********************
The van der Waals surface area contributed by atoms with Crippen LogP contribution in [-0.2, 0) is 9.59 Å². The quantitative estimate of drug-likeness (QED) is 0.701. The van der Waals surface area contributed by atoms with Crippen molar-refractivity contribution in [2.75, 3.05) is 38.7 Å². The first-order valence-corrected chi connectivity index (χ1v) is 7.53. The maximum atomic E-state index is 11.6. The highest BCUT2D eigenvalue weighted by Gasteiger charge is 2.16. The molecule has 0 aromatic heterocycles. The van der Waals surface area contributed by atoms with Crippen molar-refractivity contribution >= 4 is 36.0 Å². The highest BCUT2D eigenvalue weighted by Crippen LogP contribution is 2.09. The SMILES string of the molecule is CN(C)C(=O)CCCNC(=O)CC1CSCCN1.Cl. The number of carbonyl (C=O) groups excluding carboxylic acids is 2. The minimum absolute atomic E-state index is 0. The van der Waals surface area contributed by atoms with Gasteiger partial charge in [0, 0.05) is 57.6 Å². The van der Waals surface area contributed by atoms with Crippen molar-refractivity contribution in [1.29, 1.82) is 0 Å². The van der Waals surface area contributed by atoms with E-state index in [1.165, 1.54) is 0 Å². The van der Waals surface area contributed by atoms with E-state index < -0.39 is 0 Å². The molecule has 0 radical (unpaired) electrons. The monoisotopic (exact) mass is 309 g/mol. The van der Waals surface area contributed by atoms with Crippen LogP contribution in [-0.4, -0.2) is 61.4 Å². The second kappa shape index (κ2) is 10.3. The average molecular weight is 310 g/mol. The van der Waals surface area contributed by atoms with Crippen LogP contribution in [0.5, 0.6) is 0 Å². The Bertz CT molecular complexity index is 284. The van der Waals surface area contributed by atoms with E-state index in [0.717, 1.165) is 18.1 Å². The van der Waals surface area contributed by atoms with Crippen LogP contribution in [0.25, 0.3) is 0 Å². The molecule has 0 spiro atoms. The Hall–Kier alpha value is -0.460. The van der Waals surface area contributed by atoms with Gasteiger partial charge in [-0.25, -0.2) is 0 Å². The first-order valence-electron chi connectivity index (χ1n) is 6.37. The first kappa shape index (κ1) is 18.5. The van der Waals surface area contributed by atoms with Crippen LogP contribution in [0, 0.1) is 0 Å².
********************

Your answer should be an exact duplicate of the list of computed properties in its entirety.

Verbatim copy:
The van der Waals surface area contributed by atoms with Crippen LogP contribution in [-0.2, 0) is 9.59 Å². The quantitative estimate of drug-likeness (QED) is 0.701. The van der Waals surface area contributed by atoms with Crippen molar-refractivity contribution in [2.75, 3.05) is 38.7 Å². The first-order valence-corrected chi connectivity index (χ1v) is 7.53. The maximum atomic E-state index is 11.6. The highest BCUT2D eigenvalue weighted by Gasteiger charge is 2.16. The molecule has 0 aromatic heterocycles. The van der Waals surface area contributed by atoms with Crippen molar-refractivity contribution >= 4 is 36.0 Å². The highest BCUT2D eigenvalue weighted by Crippen LogP contribution is 2.09. The SMILES string of the molecule is CN(C)C(=O)CCCNC(=O)CC1CSCCN1.Cl. The number of carbonyl (C=O) groups excluding carboxylic acids is 2. The minimum absolute atomic E-state index is 0. The van der Waals surface area contributed by atoms with Gasteiger partial charge in [0, 0.05) is 57.6 Å². The van der Waals surface area contributed by atoms with Crippen molar-refractivity contribution in [1.29, 1.82) is 0 Å². The van der Waals surface area contributed by atoms with E-state index in [1.165, 1.54) is 0 Å². The van der Waals surface area contributed by atoms with E-state index < -0.39 is 0 Å². The molecule has 0 radical (unpaired) electrons. The monoisotopic (exact) mass is 309 g/mol. The van der Waals surface area contributed by atoms with Crippen LogP contribution in [-0.4, -0.2) is 61.4 Å². The second kappa shape index (κ2) is 10.3. The average molecular weight is 310 g/mol. The van der Waals surface area contributed by atoms with Crippen LogP contribution in [0.5, 0.6) is 0 Å². The Bertz CT molecular complexity index is 284. The van der Waals surface area contributed by atoms with E-state index in [0.717, 1.165) is 18.1 Å². The van der Waals surface area contributed by atoms with Crippen LogP contribution in [0.25, 0.3) is 0 Å². The molecule has 0 spiro atoms. The Hall–Kier alpha value is -0.460. The van der Waals surface area contributed by atoms with Gasteiger partial charge in [-0.25, -0.2) is 0 Å². The first-order valence-electron chi connectivity index (χ1n) is 6.37. The first kappa shape index (κ1) is 18.5. The van der Waals surface area contributed by atoms with Crippen LogP contribution in [0, 0.1) is 0 Å².